An old yet new approach to entrepreneurship education
Post-secondary institutions across Ontario are embracing entrepreneurship education at an unprecedented rate, according to a recent report by the Higher Education Quality Council of Ontario. Beyond the notion of starting new businesses, entrepreneurship education benefits students in many diverse ways, including the development of critical skills such as problem-solving, critical thinking and creativity. These are skills that are increasingly in demand by both public and private sectors. The University of Ottawa Entrepreneurship Hub is adopting its own unique approach to entrepreneurship education through a learning-by-doing model that has a long and successful history in the trades: apprenticeships.
The apprenticeship model of entrepreneurship education is described in more detail in the following interview between Luc Lalande, the executive director of the University of Ottawa EHub, and students Jocelyn Courneya, Miriam Saslove and Melina Kokkinos from the Faculty of Arts. All of these students are experiencing apprenticeships as part of a student-led venture named the “Digital Storytellers Guild” (DST Guild).
Apprenticeships have a long history of success in occupations — often referred to as the trades — characterized by technical proficiency of tools. Why did you believe it had potential application to entrepreneurship education?
When I first joined the University of Ottawa in June 2014, I spent considerable time talking to students about the meaning of entrepreneurship. It became clear to me then that many young people on campus identified entrepreneurship as something that primarily interested business students. Following this train of thought, entrepreneurship education was synonymous with taking a business course if not an outright business degree. My challenge, therefore, was to find a way to engage students in a way that fostered an entrepreneurial mindset and behaviours without students having to, first, feel they needed to take a business course or degree and, second, start a business. In order to reach more students beyond the business school, I needed to change the “language” that is typically adopted in describing entrepreneurship education. The famous quote from management guru Peter Drucker sums it up best: “Entrepreneurship is neither a science nor an art. It is a practice.”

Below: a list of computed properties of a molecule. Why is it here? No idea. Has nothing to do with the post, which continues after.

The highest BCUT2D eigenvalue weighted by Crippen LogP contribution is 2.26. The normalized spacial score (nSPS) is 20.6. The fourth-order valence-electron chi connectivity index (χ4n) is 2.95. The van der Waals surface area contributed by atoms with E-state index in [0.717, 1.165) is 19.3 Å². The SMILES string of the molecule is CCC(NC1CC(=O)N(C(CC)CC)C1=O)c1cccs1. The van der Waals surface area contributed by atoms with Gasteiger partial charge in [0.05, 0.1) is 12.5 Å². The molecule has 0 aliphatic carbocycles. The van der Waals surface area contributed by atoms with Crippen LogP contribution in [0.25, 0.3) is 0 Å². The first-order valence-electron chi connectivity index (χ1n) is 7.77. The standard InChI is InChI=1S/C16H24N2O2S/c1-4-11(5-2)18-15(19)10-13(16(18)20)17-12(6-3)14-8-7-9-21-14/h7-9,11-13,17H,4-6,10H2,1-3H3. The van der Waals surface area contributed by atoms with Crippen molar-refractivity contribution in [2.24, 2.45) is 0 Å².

Another deep influence in adopting the apprenticeship model of “learning-by-doing” was my involvement with the global maker movement and more specifically maker education. I was intrigued by the constructivist learning paradigm pioneered by Seymour Papert, one of founding faculty members of the MIT Media Lab. The core tenet of his constructionist theory of learning is that people build knowledge most effectively when they are actively engaged in constructing things in the world. I imagined that Papert’s model could be applied to entrepreneurship education by way of apprenticeships. Practice-based entrepreneurship, I thought, would be the next best thing to actually starting up your own venture. I’ve got a question for you. As undergraduate students in the public relations and communications program in the Faculty of Arts, you are among my first “subjects” experimenting with this apprenticeship model of entrepreneurship education. What has been your experience so far?
Outside of student associations, internships, and volunteering, it is very hard to find “hands-on” experience in communications as a university student. Becoming a part of digital storytellers allows for guidance and mentorship within the fields that interest you, while at the same time giving you the ability to manage your own projects and be creative. This program allows you to take risks, build your portfolio and take responsibility unlike other student learning experiences. And here is a question for you, Luc. With so much emphasis on campus-based incubators and accelerators, do you think the idea of “apprenticeships in entrepreneurship” will catch on?
I do. Especially for those fulltime students who are simply not ready to launch their own ventures but nonetheless wish to learn to think and behave more entrepreneurially. Apprenticeships while in school are a terrific way for students to gain valuable skills and experience before they graduate. And getting paid for it at the same time!
LUC LALANDE WITH STUDENTS FROM THE ‘DIGITAL STORYTELLERS GUILD’ AT THE UNIVERSITY OF OTTAWA.